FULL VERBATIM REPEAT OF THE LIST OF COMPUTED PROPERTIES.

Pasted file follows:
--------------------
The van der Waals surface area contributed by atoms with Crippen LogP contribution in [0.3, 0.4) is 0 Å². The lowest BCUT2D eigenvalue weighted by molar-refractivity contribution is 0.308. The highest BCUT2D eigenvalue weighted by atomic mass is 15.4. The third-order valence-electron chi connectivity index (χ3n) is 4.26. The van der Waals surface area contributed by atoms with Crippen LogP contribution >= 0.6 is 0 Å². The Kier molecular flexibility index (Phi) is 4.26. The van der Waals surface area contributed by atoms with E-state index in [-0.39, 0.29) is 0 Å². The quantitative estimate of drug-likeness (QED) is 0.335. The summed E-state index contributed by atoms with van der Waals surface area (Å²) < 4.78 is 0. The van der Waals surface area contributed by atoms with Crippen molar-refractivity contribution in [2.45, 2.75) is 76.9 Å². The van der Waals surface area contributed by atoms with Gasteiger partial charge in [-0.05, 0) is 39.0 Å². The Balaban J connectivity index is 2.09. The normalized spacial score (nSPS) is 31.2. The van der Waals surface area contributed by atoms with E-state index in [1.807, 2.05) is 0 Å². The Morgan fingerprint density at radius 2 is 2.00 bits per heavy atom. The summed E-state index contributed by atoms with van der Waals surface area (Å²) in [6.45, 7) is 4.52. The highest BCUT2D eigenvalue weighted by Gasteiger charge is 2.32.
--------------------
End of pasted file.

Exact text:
The van der Waals surface area contributed by atoms with Crippen LogP contribution in [0.3, 0.4) is 0 Å². The lowest BCUT2D eigenvalue weighted by molar-refractivity contribution is 0.308. The highest BCUT2D eigenvalue weighted by atomic mass is 15.4. The third-order valence-electron chi connectivity index (χ3n) is 4.26. The van der Waals surface area contributed by atoms with Crippen LogP contribution >= 0.6 is 0 Å². The Kier molecular flexibility index (Phi) is 4.26. The van der Waals surface area contributed by atoms with E-state index in [-0.39, 0.29) is 0 Å². The quantitative estimate of drug-likeness (QED) is 0.335. The summed E-state index contributed by atoms with van der Waals surface area (Å²) < 4.78 is 0. The van der Waals surface area contributed by atoms with Crippen molar-refractivity contribution in [2.45, 2.75) is 76.9 Å². The van der Waals surface area contributed by atoms with Gasteiger partial charge in [-0.05, 0) is 39.0 Å². The Balaban J connectivity index is 2.09. The normalized spacial score (nSPS) is 31.2. The van der Waals surface area contributed by atoms with E-state index in [1.807, 2.05) is 0 Å². The Morgan fingerprint density at radius 2 is 2.00 bits per heavy atom. The summed E-state index contributed by atoms with van der Waals surface area (Å²) in [6.45, 7) is 4.52. The highest BCUT2D eigenvalue weighted by Gasteiger charge is 2.32.